Offbeat New York

New York City Weekend

by Suzanne Wright

New York City is like a kaleidoscope: on each visit, something new is revealed from its myriad charms, yet much that is familiar tumbles to the back, trip after trip. With that in mind, I decide to pay homage to a few favorite haunts and seek out a few new ones during a weekend excursion.

I could spend the rest of my life trying new hotels in Manhattan; discovering unique lodging is part of the cityís ongoing allure. I have learned is that location is everything. Thatís why I like The Hotel Roger Williams in fashionable Murray Hill: itís the perfect jumping off spot for a Big Apple visitor, no matter where you want to roam. The subway is just a few blocks away and cabs are plentiful.

The jaunty striped rug on the sidewalk signals the fun, fresh attitude inside this mid-priced boutique hotel; the front desk staff is wearing matching striped ties and scarves. My room is small, but then, size is at a premium in New York City. The Roger blends high tech (free wireless connection, plasma screen TV) with high touch (a colorful quilt on the bed, Aveda toiletries).

On my last visit to New York City in March, the weather was sunny and crisp. But this time itís July, stifling and sticky, so I choose indoor activities. Eating and shopping are perennial pastimes and I could spend the rest of my life happily grazing my way through the townís gastronomic temples in NYC. But first, I work up an appetite at the four BísóBergdorf Goodman, Barneyís, Bloomindales and Henri Bendel.

After giving my American Express card a rigorous workout, I treat myself to dinner, at i Trulli , walking distance from the hotel. A paean to Northern Italian cooking, this comfortable trattoria serves wonderful antipasto with rabbit pate, salami and caponota, followed by cavetelliódumplings with broccoli rabeósucculent rack of lamb and a perfect tiramisu.

The following morning before setting out, I fortify myself at the hotelís generous breakfast buffet, which includes pastries, frittata, fresh fruit, juices and bagels and lox. Although Iíve been many times before and could spend the rest of my life visiting the cityís museums and galleries, I head uptown via subway to the vast Metropolitan Museum of Art. Only this time, I also take in the Cloisters, in northern Manhattan. A branch of the Met, The Cloisters is devoted to the architecture and art of Medieval Europe. I have often heard how breathtaking the views were both inside and outside and it doesnít disappoint: from Fort Tryon Park high above the Hudson River, nature lovers can savor the gardens; while history buffs can study the collection of tapestries.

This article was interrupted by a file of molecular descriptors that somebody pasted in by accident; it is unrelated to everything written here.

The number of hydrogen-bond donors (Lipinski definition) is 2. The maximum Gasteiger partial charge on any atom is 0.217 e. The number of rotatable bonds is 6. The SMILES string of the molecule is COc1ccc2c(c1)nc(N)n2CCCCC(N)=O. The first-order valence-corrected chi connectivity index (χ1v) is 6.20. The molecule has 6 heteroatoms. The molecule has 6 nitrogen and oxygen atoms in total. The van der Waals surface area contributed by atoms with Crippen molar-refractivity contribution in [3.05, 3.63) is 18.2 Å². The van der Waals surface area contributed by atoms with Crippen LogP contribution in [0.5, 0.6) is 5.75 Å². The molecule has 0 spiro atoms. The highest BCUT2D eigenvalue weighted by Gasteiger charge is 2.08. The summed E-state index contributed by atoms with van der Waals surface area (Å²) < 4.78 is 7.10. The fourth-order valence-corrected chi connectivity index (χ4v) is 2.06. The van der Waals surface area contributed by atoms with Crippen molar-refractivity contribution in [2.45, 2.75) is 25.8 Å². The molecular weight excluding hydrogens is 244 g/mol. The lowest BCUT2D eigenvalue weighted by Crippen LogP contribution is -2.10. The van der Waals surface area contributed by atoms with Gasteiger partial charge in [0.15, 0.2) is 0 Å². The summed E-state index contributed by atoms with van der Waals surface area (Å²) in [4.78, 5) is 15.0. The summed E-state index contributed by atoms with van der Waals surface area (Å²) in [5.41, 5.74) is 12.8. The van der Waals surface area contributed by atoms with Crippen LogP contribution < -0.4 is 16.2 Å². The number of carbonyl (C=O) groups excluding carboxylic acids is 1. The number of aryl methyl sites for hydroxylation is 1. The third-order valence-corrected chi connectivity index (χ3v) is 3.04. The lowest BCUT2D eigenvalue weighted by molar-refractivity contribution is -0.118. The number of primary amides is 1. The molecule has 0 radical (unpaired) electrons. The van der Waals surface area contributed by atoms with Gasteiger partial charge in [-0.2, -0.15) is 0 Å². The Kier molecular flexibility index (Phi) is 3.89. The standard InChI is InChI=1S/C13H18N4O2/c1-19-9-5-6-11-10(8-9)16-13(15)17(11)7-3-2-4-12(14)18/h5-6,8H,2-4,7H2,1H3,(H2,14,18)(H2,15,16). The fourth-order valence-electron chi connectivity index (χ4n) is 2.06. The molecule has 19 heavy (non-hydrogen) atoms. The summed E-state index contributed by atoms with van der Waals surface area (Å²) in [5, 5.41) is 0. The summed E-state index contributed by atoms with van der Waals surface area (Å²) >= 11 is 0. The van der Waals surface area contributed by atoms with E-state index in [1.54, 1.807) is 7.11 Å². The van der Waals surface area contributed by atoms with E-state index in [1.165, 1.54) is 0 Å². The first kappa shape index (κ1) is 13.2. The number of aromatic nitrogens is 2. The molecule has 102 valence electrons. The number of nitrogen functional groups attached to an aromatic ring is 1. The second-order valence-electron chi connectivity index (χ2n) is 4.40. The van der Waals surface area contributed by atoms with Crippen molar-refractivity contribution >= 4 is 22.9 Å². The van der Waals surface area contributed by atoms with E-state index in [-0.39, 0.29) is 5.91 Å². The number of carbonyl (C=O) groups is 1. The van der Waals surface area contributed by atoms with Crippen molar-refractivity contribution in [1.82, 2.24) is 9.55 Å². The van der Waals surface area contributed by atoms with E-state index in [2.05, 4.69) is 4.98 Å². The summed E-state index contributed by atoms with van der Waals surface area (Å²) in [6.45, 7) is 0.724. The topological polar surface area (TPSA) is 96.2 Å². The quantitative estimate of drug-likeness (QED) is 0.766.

For lunch I try the Grand Central Oyster Bar at Grand Central Terminal, the inspiration for Atlantaís Lobster Bar. Itís big-city thrill to pop off the train and into the cool darkness and gleaming white tile of this institution which is literally below sea level. I spend a princely sum, about $45, for a magnificent crab and shrimp Caesar salad and glass of white wine. Itís worth every penny.

For dessert I trek over to Dylanís Candy Bar, a two-story store that is the FAO Schwartz of sweets, where both and adults pursue a chocolate-fueled high. Do not miss the sundae bar. After freshening up at The Roger, I head to tres chic Bond Street, in Noho (north of Houston, the new Soho, you might say) for Japanese. The lychee martinis are to die for, and the minimalist dťcor matches the restrained cuisine.

I donít hit Broadway on this weekend (itís just too darn hot to queue at the half price ticket booth in Times Square). But I did catch a movie on a 20-foot screen at the plush Ziegfeld Theater in Midtown (it was formerly home to the Ziegfeld Follies Vaudeville stage act). For my final meal, I indulge in a two-hour prixe fix lunch at Gotham Bar and Grill in Greenwich Village. Itís such a beautiful, feminine dining room and still so popular after all these years (itís packed at 2 p.m.). Summerís bounty is reflected on the plate: watermelon, feta and mint salad, goat cheese ravioli with mushrooms and pea leaves and a feathery chocolate cake for dessert.

Yep, I could happily spend a lifetime in the kaleidoscope that is Manhattan.


A former Navy brat who traveled and lived abroad extensively, Suzanne Wright is a fulltime, freelance writer based in Atlanta. She has written numerous travel, food and decor features for numerous international, national and regional publications. Her articles have appeared in Elite Traveler, Wine & Spirits, Veranda, Atlanta Magazine, The Tennessean, Atlanta Homes & Lifestyles, Piedmont Review, Charlotte Place, Where, On Magazine and others. A suitcase is always packed and her passport always up to date.
 
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